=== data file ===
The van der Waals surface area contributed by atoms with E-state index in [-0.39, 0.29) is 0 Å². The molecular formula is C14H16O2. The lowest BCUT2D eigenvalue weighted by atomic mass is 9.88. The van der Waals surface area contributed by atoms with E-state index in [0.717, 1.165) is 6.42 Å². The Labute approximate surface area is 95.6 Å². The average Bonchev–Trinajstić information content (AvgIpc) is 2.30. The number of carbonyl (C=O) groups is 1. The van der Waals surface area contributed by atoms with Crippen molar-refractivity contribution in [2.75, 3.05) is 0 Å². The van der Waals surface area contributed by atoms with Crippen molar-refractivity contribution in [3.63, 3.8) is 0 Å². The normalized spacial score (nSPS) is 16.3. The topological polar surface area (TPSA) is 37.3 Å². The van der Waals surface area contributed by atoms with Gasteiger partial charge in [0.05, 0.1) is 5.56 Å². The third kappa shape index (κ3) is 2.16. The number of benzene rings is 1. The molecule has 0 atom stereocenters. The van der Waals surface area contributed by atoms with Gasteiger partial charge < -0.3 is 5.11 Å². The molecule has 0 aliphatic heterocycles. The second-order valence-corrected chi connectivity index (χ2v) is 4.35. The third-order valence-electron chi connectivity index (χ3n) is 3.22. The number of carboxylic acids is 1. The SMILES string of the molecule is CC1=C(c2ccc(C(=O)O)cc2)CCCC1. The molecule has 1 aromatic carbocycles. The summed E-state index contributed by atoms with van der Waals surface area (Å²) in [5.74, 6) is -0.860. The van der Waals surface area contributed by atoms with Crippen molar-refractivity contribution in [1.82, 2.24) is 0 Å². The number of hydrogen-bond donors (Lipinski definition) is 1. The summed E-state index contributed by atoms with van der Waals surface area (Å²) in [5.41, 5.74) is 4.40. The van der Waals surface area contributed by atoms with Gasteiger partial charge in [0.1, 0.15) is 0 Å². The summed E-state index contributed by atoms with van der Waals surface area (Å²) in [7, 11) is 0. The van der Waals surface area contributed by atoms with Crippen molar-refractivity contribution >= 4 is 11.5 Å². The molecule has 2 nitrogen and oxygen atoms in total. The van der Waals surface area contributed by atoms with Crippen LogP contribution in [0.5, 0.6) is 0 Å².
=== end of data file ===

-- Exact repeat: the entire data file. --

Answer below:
The van der Waals surface area contributed by atoms with E-state index in [-0.39, 0.29) is 0 Å². The molecular formula is C14H16O2. The lowest BCUT2D eigenvalue weighted by atomic mass is 9.88. The van der Waals surface area contributed by atoms with E-state index in [0.717, 1.165) is 6.42 Å². The Labute approximate surface area is 95.6 Å². The average Bonchev–Trinajstić information content (AvgIpc) is 2.30. The number of carbonyl (C=O) groups is 1. The van der Waals surface area contributed by atoms with Crippen molar-refractivity contribution in [2.75, 3.05) is 0 Å². The van der Waals surface area contributed by atoms with Crippen molar-refractivity contribution in [3.63, 3.8) is 0 Å². The normalized spacial score (nSPS) is 16.3. The topological polar surface area (TPSA) is 37.3 Å². The van der Waals surface area contributed by atoms with Gasteiger partial charge in [0.05, 0.1) is 5.56 Å². The third kappa shape index (κ3) is 2.16. The number of benzene rings is 1. The molecule has 0 atom stereocenters. The van der Waals surface area contributed by atoms with Gasteiger partial charge < -0.3 is 5.11 Å². The molecule has 0 aliphatic heterocycles. The second-order valence-corrected chi connectivity index (χ2v) is 4.35. The third-order valence-electron chi connectivity index (χ3n) is 3.22. The number of carboxylic acids is 1. The SMILES string of the molecule is CC1=C(c2ccc(C(=O)O)cc2)CCCC1. The molecule has 1 aromatic carbocycles. The summed E-state index contributed by atoms with van der Waals surface area (Å²) in [5.74, 6) is -0.860. The van der Waals surface area contributed by atoms with Crippen molar-refractivity contribution in [1.82, 2.24) is 0 Å². The number of hydrogen-bond donors (Lipinski definition) is 1. The summed E-state index contributed by atoms with van der Waals surface area (Å²) in [5.41, 5.74) is 4.40. The van der Waals surface area contributed by atoms with Gasteiger partial charge in [0.1, 0.15) is 0 Å². The summed E-state index contributed by atoms with van der Waals surface area (Å²) in [7, 11) is 0. The van der Waals surface area contributed by atoms with Crippen molar-refractivity contribution >= 4 is 11.5 Å². The molecule has 2 nitrogen and oxygen atoms in total. The van der Waals surface area contributed by atoms with Crippen LogP contribution in [0.5, 0.6) is 0 Å².